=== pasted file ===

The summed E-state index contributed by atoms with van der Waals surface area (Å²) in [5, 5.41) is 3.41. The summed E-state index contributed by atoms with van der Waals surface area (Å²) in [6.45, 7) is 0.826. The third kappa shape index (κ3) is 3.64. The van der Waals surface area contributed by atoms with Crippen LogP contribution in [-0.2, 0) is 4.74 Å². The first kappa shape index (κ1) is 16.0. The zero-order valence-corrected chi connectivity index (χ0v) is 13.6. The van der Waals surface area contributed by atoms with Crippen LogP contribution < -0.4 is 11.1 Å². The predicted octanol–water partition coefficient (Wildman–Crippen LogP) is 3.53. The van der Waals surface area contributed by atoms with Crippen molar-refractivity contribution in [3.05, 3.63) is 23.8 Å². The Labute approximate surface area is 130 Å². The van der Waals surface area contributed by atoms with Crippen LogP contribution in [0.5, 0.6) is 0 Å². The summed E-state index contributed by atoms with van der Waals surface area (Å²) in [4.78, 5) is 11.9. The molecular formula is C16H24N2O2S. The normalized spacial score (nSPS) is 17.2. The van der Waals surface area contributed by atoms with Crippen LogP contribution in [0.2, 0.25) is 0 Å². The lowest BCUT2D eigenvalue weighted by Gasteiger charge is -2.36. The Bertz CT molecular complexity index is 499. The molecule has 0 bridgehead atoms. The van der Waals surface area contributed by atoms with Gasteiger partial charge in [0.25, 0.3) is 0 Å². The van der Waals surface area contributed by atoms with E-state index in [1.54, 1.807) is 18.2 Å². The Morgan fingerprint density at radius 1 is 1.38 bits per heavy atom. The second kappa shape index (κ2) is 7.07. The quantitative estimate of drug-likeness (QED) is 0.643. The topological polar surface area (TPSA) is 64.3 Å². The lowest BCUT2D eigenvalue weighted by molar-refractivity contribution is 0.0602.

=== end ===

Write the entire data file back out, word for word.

The summed E-state index contributed by atoms with van der Waals surface area (Å²) in [5, 5.41) is 3.41. The summed E-state index contributed by atoms with van der Waals surface area (Å²) in [6.45, 7) is 0.826. The third kappa shape index (κ3) is 3.64. The van der Waals surface area contributed by atoms with Crippen LogP contribution in [-0.2, 0) is 4.74 Å². The first kappa shape index (κ1) is 16.0. The zero-order valence-corrected chi connectivity index (χ0v) is 13.6. The van der Waals surface area contributed by atoms with Crippen LogP contribution < -0.4 is 11.1 Å². The predicted octanol–water partition coefficient (Wildman–Crippen LogP) is 3.53. The van der Waals surface area contributed by atoms with Crippen molar-refractivity contribution in [3.05, 3.63) is 23.8 Å². The Labute approximate surface area is 130 Å². The van der Waals surface area contributed by atoms with Crippen LogP contribution in [0.5, 0.6) is 0 Å². The summed E-state index contributed by atoms with van der Waals surface area (Å²) in [4.78, 5) is 11.9. The molecular formula is C16H24N2O2S. The normalized spacial score (nSPS) is 17.2. The van der Waals surface area contributed by atoms with Crippen LogP contribution in [0.2, 0.25) is 0 Å². The lowest BCUT2D eigenvalue weighted by Gasteiger charge is -2.36. The Bertz CT molecular complexity index is 499. The molecule has 0 bridgehead atoms. The van der Waals surface area contributed by atoms with Gasteiger partial charge in [0.25, 0.3) is 0 Å². The van der Waals surface area contributed by atoms with E-state index in [1.54, 1.807) is 18.2 Å². The Morgan fingerprint density at radius 1 is 1.38 bits per heavy atom. The second kappa shape index (κ2) is 7.07. The quantitative estimate of drug-likeness (QED) is 0.643. The topological polar surface area (TPSA) is 64.3 Å². The lowest BCUT2D eigenvalue weighted by molar-refractivity contribution is 0.0602.